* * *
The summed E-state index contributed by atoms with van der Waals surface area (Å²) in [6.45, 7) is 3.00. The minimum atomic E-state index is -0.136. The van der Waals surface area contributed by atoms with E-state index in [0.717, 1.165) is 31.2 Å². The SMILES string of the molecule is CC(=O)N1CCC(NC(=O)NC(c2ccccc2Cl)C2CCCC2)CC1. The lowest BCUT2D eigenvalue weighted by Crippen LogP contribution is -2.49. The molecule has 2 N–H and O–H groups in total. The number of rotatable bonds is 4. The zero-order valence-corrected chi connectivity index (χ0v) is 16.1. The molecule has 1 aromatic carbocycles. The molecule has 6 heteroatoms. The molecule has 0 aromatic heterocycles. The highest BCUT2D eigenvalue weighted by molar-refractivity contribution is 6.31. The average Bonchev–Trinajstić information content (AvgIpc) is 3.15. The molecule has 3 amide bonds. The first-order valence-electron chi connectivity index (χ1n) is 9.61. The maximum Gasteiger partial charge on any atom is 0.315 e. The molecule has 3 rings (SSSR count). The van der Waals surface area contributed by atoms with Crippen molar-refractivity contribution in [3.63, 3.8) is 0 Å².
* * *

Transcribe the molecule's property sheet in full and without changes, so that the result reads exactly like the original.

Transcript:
The summed E-state index contributed by atoms with van der Waals surface area (Å²) in [6.45, 7) is 3.00. The minimum atomic E-state index is -0.136. The van der Waals surface area contributed by atoms with E-state index in [0.717, 1.165) is 31.2 Å². The SMILES string of the molecule is CC(=O)N1CCC(NC(=O)NC(c2ccccc2Cl)C2CCCC2)CC1. The lowest BCUT2D eigenvalue weighted by Crippen LogP contribution is -2.49. The molecule has 2 N–H and O–H groups in total. The number of rotatable bonds is 4. The zero-order valence-corrected chi connectivity index (χ0v) is 16.1. The molecule has 1 aromatic carbocycles. The molecule has 6 heteroatoms. The molecule has 0 aromatic heterocycles. The highest BCUT2D eigenvalue weighted by molar-refractivity contribution is 6.31. The average Bonchev–Trinajstić information content (AvgIpc) is 3.15. The molecule has 3 amide bonds. The first-order valence-electron chi connectivity index (χ1n) is 9.61. The maximum Gasteiger partial charge on any atom is 0.315 e. The molecule has 3 rings (SSSR count). The van der Waals surface area contributed by atoms with Crippen molar-refractivity contribution in [3.63, 3.8) is 0 Å².